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Ordained in 2011, Father Friel served for five years as Parochial Vicar at St. Anselm Parish in Northeast Philly. He is currently studying toward an STL in sacred liturgy at The Catholic University of America in Washington, D.C.
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On leaving the Vatican after his abdication: “I was deeply moved. The cordiality of the farewell, also the tears of my collaborators. [His voice breaks with emotion.] On the roof of the Casa Bonus Pastor there was written in huge letters «Dio gliene renda merito» [“May God reward you”]. (The Pope weeps) I was really deeply moved. In any case, while I hovered overhead and began to hear the bells of Rome tolling, I knew that I could be thankful and my state of mind on the most profound level was gratitude.”
— Pope Emeritus Benedict XVI (23 May 2016)

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Judas Iscariot
published 14 May 2013 by Fr. David Friel

ATTHIAS WAS OSTENSIBLY CHOSEN to replace Judas Iscariot among the Twelve Apostles. Yet, as Matthias probably understood better than any of us, it’s not really possible to replace another person. We can fill their position and assume their duties, but that is a long way from truly replacing the person.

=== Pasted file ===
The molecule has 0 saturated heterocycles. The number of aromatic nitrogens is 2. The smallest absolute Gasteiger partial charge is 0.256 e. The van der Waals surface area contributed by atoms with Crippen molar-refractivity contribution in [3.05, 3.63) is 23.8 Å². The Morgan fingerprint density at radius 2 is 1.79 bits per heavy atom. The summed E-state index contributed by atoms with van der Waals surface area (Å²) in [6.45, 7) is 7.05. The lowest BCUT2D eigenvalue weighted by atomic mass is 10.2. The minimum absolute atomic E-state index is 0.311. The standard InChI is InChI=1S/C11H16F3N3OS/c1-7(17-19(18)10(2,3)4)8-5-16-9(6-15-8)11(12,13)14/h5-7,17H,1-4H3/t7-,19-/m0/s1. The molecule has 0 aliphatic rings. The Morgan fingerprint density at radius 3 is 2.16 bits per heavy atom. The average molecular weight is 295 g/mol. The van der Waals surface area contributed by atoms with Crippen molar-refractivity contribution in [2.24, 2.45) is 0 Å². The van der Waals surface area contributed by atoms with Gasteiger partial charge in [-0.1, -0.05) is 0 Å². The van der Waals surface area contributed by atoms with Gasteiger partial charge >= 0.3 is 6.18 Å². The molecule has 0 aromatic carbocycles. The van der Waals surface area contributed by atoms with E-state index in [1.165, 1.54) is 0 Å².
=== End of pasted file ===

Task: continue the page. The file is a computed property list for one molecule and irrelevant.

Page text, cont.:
This is a lesson our world needs to learn. A couple of weeks ago, in Boston, the senseless marathon bombings took the lives of 3 spectators. Each of those lives was unrepeatable and irreplaceable.

Yesterday, here in Philadelphia, we heard of the guilty verdict for Kermit Gosnell, who was convicted for the murders of three babies born alive. (The verdict, of course, doesn’t even take into consideration the thousands of unborn babies he also murdered.) Every one of those lives was unrepeatable and irreplaceable.

In two more weeks, our nation will commemorate all the men & women who have died fighting for our country at war. Every one of those lives lost was unrepeatable and irreplaceable.

Matthias was chosen to take over the duties of the twelfth Apostle, but he could never actually replace Judas Iscariot. We ask for the special prayers of St. Matthias today, that we and all the world might have a renewed appreciation for the preciousness of every human person.